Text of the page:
I Slipped on a Puddle of Water, Can I File an Injury Lawsuit?
If someone owns property or runs a business, they don’t want to find themselves stuck with a lawsuit after someone slips and falls. They do everything in their power to make sure their grounds are taken care of and safe for everyone.
But what if weather is involved? Can you file a lawsuit against a property owner for slipping on water on their grounds? A personal injury lawyer will be able to best help you determine whether you can make a claim in such instances. Let’s take a closer look.
SLIPS AND FALLS FOR PROPERTY OWNERS
When it comes to injuries in the workplace, slip and fall accidents are one of the leading causes. The same holds true for injuries of patrons of small businesses that occur on company (or retail store) grounds. Holes, broken surfaces, slippery ground, spills of water, mud and water, and bad drainage are all hazards associated with accidents.
Any slip and fall accident will require an in depth investigation in order to determine who was at fault in the accident. Since they are far more likely to occur in the wintertime, many more general liability lawsuits take place. Insurance adjusters will likely assume that a claim will come about if there’s been an accident from a slip and fall on a client’s property, so they will likely start their own investigation right away.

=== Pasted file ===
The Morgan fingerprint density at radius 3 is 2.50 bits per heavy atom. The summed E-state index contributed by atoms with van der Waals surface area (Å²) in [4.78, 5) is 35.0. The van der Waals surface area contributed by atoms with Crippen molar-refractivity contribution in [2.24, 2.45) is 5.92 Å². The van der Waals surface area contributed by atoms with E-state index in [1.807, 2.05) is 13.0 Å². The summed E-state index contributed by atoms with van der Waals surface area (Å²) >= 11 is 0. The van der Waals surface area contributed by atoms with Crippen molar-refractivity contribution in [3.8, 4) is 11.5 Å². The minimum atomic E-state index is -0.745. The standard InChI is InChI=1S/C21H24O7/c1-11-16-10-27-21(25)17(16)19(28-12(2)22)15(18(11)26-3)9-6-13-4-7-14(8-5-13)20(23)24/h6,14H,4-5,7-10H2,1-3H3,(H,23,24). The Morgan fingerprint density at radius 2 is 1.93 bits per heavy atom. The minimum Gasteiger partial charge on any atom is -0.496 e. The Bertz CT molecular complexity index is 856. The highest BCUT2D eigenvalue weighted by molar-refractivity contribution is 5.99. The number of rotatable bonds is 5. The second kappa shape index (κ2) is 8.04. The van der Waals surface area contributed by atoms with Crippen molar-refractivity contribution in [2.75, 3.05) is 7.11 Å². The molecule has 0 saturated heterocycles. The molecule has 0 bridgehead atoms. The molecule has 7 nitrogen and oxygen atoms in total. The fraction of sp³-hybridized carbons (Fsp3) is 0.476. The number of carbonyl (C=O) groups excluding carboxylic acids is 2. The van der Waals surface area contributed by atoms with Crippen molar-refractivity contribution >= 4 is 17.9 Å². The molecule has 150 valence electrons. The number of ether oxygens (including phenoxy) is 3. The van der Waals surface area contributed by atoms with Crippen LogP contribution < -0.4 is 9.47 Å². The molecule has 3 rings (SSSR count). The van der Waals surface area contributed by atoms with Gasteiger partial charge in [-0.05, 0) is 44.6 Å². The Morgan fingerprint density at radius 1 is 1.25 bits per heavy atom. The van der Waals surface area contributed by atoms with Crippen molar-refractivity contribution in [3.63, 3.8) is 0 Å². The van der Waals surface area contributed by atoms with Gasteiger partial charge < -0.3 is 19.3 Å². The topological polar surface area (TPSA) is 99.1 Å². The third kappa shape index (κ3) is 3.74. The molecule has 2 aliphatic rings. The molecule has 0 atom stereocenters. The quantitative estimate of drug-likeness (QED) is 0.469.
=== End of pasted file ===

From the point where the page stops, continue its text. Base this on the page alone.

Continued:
Good claims investigations include finding evidence to prove negligence or fault from many sources. These include statements from the claimant, accident reports, witness statements, paramedics’ reports, reports of the incident, contracts for water removal, weather records, and photos taken at the scene.
WHEN IS IT THE PROPERTY OWNER’S FAULT?
Slipping and falling on someone else’s property does not make the owner automatically at fault for the accident, though many people assume this is the case. If inclement weather was involved in the accident occurring, it very well may not be.
The investigation into your claim of an injury lawsuit would need to include thoroughly evaluating the liability of the owner to keep the property clear of water and snow.